Overnight Health Care: Sanders enjoys big moment with single-payer bill | Five things to know about Sanders's plan | Trump applauds senators' latest ObamaCare repeal effort

Overnight Health Care: Sanders enjoys big moment with single-payer bill | Five things to know about Sanders's plan | Trump applauds senators' latest ObamaCare repeal effort
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Sen. Bernie SandersBernard (Bernie) SandersWarren joins Sanders in support of striking McDonald's workers Kavanaugh allegations could be monster storm brewing for midterm elections      Senate approves 4B spending bill MORE (I-Vt.) unveiled his single-payer health-care plan in a jam-packed Senate hearing room on Wednesday and to millions more watching online and on cable television, highlighting his newfound status as a Capitol Hill power player.

"Here is the simple truth," Sanders, flanked by nine of his Democratic colleagues, said after walking into the room to cheers and applause.

"Our opponents on this issue have the money and they have the power, but if billions of people across this country stand up, get involved in the political process and fight back, I have no doubt -- none whatsoever -- that this nation, sooner than people believe, will in fact pass a 'Medicare for all' single-payer system, and finally, finally, health care will be a right for all in the United States of America."

In 2013, no one co-sponsored a similar Sanders single-payer bill, and in 2015, when he announced his long-shot presidential bid, a relatively small group of reporters showed up to a park outside the Capitol.

At his hourlong announcement on Wednesday, Sanders spoke to a crowd of about 300, and at times shared the stage with other Democratic stars -- and potential rivals if he decides to make another White House run in 2020.

"It is an enormous honor to stand with each of you to say never again does anyone go bankrupt just because they got sick," said Sen. Elizabeth WarrenElizabeth Ann WarrenOn The Money: Senate approves 4B spending bill | China imposes new tariffs on billion in US goods | Ross downplays new tariffs: 'Nobody's going to actually notice' Overnight Health Care: Senators target surprise medical bills | Group looks to allow Medicaid funds for substance abuse programs | FDA launches anti-vaping campaign for teens Warren joins Sanders in support of striking McDonald's workers MORE (Mass.), one of the 16 Democratic co-sponsors on the bill.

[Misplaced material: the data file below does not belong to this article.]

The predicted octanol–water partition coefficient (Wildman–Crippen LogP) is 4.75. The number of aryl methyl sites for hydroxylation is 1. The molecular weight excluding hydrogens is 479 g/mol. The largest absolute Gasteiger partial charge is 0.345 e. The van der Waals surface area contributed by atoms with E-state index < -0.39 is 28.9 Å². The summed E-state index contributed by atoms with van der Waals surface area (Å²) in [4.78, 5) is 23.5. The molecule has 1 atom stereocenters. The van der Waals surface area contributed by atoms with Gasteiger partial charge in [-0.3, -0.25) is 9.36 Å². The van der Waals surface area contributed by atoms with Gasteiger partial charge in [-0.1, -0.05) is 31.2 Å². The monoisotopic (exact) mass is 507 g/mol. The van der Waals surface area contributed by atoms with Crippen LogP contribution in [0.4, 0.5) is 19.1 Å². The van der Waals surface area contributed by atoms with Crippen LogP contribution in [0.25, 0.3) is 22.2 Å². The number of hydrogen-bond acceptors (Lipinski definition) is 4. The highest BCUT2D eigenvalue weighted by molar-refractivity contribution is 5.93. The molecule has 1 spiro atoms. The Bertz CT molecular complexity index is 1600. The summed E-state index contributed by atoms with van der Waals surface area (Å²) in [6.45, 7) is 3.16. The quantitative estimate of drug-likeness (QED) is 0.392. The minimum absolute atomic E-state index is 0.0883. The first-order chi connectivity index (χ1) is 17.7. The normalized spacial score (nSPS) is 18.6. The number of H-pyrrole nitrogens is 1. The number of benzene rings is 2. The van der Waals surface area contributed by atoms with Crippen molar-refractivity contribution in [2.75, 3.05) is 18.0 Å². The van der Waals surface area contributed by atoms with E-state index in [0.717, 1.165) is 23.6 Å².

"We will not back down in our protection of the Affordable Care Act," said Warren, one of seven Democrats to make remarks at Wednesday's event.

Read more here.

And for more from the event, click here.

The White House also panned the bill as "horrible." Read more on that here.

And for a look at where Dems stand on the Sanders bill, click here.

 

Five things about the bill...

Sen. Bernie Sanders (I-Vt.) rolled out his "Medicare for all" health-care bill to much fanfare on Wednesday.

While the bill has no chance of passing in the current GOP-led Congress, it is a marker of where the Democratic Party is heading.

Here are five things to know about the plan.

  1. The plan could cover everybody, but with disruption
  2. It's unclear how it would be paid for, or how much it costs
  3. It would provide very generous coverage
  4. Vulnerable Democrats are steering clear
  5. Possible presidential candidates are lining up to support it

Click here for a breakdown.

 

Insurers aren't on board...

The main insurer trade group issued a strongly worded statement against "Medicare for all" ahead of the release of Sen. Bernie Sanders's (I-Vt.) single-payer health-care plan.

"Whether it's called single-payer or Medicare For All, government-controlled health care cannot work," David Merritt, executive vice president of America's Health Insurance Plans, said in a statement Wednesday.

"It will eliminate choice, undermine quality, put a chill on medical innovation, and place an even heavier burden on hardworking taxpayers."

Read more here.

 

Bernie Sanders flexes power on single-payer

When Sen. Bernie Sanders (I-Vt.) last introduced a single-payer bill in 2013, it didn't attract a single co-sponsor. Now, as he unveils his "Medicare for all" bill on Wednesday, some of the biggest names in the Democratic Party will be by his side.

It's a vindicating moment for Sanders, who is seen as a leading contender for the Democratic nomination in 2020.

The Vermont senator's bill has virtually no chance of passing this Congress, and many Democrats, including members of leadership, remain wary of the idea.

But that doesn't detract from the scope of his accomplishment. From the start of his insurgent presidential campaign last cycle, Sanders's goal was to drive Democrats into his camp on health care and other issues -- and it's working, perhaps better than he could have ever imagined.